November 2017


Tuesday 10 October came and went. This wasn't just any autumnal day; this was set to be M&S day, a day that would see passing shoppers and Marks & Spencer aficionados invited inside a highly anticipated new Wanstead food store, with promises of free glasses of fizz and treats galore. As it turned out, it was just any old autumnal day, with 157 High Street remaining sealed from public view – and not a champagne cork in sight. Needless to say, the grand opening had been postponed, and notification of this was provided after our presses had rolled. So, my apologies to those readers who – having accepted the invitation in our last issue – made what they believed would be their inaugural trip to the new shop.

Of course, the lag time between a publication's deadline and its subsequent distribution is an inherent deficiency in the world of print. It is a deficiency the online world overcomes with ease – with a few keystrokes errors can be corrected as stories are read, and outdated news can be consigned to Google's cache. Not so in the physical world, where mistakes are left in black and white (or cyan, magenta, yellow and black) for all to see, for all time, and where obsolete information remains with the same prominence as the latest revelations.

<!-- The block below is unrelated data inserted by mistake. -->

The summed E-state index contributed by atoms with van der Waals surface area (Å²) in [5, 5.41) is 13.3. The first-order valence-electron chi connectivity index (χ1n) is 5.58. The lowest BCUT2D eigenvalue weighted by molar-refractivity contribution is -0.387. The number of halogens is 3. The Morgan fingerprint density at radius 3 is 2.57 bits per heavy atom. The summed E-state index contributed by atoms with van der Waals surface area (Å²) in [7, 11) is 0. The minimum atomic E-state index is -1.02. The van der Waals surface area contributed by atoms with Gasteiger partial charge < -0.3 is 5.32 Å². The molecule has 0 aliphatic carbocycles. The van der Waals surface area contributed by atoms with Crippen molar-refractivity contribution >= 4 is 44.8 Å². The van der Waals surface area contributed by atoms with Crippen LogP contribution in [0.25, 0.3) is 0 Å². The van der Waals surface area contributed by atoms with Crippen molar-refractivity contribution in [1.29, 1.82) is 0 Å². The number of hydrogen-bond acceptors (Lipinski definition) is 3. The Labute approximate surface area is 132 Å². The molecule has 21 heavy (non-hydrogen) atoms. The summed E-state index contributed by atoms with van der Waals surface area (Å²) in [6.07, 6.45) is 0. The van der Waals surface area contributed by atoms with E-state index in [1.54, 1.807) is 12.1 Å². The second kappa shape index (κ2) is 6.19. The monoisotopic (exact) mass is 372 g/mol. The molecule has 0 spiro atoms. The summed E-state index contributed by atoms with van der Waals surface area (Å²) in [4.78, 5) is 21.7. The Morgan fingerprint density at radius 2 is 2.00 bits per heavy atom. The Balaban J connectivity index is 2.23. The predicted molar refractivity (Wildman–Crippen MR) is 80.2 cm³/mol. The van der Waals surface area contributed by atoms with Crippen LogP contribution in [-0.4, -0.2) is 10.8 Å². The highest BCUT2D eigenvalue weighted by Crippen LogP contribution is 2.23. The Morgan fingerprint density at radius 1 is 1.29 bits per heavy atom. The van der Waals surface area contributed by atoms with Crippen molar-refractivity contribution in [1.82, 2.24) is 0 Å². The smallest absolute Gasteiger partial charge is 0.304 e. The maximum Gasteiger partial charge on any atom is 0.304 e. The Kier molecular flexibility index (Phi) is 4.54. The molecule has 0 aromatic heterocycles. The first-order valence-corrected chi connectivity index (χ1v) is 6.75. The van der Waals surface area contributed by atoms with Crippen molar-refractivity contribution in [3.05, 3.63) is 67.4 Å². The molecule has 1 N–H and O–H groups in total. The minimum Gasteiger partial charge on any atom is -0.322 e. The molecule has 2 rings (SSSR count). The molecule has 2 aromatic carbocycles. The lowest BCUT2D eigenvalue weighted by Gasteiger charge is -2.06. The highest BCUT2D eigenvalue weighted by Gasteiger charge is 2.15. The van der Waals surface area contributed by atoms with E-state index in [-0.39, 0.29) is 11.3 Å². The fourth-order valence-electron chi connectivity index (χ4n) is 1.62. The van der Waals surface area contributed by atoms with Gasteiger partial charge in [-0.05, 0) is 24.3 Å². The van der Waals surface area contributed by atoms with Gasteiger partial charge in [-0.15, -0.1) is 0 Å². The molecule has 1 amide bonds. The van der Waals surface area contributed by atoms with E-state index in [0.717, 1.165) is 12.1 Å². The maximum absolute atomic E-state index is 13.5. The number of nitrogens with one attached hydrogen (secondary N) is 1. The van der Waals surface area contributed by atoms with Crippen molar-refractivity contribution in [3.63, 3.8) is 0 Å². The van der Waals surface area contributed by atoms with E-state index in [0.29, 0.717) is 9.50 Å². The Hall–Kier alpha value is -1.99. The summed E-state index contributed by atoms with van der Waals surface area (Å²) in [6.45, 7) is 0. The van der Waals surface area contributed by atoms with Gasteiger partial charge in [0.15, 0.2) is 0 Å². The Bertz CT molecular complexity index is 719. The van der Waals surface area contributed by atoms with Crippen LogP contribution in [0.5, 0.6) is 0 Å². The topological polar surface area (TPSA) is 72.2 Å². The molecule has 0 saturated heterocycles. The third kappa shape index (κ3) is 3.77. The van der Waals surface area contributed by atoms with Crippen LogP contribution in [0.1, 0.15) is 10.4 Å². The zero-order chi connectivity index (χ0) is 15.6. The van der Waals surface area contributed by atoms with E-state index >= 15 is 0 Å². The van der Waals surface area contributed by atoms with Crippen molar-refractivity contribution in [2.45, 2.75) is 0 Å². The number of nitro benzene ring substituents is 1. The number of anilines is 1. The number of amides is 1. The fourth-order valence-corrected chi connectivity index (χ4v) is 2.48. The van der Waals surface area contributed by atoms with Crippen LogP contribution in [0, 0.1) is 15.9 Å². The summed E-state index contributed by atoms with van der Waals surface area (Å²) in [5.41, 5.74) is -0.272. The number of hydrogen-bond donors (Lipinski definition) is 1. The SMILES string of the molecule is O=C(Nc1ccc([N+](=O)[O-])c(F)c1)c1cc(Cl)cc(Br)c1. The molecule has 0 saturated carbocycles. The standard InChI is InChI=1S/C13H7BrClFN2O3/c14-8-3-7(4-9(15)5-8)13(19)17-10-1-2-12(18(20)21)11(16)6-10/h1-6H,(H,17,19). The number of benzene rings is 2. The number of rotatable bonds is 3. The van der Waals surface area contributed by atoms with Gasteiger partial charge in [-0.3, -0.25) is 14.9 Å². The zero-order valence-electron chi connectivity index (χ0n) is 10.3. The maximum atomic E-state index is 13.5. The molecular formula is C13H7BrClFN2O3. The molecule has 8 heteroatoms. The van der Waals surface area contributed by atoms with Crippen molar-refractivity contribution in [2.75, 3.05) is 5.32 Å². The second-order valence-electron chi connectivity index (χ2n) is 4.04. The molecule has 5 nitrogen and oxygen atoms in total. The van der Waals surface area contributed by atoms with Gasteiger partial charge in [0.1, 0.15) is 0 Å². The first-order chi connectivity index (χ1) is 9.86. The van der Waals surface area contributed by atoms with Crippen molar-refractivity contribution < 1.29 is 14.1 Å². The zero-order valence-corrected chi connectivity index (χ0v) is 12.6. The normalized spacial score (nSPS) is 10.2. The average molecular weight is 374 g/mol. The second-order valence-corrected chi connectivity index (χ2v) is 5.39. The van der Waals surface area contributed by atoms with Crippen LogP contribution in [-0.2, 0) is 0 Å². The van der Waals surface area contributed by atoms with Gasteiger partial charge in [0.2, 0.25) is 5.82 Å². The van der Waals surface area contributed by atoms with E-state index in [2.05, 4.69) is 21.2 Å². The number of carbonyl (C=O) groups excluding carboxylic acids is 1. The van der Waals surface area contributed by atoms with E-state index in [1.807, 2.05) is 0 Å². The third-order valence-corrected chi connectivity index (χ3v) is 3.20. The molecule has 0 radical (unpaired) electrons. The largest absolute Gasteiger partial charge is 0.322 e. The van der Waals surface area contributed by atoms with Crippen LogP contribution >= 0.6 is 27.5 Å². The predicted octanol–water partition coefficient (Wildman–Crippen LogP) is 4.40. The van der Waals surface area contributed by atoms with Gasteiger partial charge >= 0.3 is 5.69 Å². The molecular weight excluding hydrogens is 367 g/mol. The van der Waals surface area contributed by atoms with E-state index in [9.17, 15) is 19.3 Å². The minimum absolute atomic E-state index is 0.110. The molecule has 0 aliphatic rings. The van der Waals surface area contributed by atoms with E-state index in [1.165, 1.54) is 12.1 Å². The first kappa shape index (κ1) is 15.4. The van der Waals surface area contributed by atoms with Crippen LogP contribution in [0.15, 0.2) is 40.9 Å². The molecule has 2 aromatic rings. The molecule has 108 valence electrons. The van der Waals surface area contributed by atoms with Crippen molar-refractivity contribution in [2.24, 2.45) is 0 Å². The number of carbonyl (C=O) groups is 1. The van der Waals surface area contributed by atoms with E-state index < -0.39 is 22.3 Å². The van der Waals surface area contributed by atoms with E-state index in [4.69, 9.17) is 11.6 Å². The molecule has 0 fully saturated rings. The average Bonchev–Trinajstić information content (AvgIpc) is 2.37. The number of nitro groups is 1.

I know what you're thinking: this doesn't sound like the best introduction from the editor of a monthly, printed village directory (if your thoughts are still with M&S, turn to page 7 for the latest out-of-date information on their Wanstead plans). But as anyone who can appreciate the qualities of paper over pixels, stage over screen or faces over FaceTime will understand, even despite the advantages of the digital world, some qualities remain superior in – and unique to – the analogue world. And besides, this is not just any village directory, this is the Wanstead Village Directory.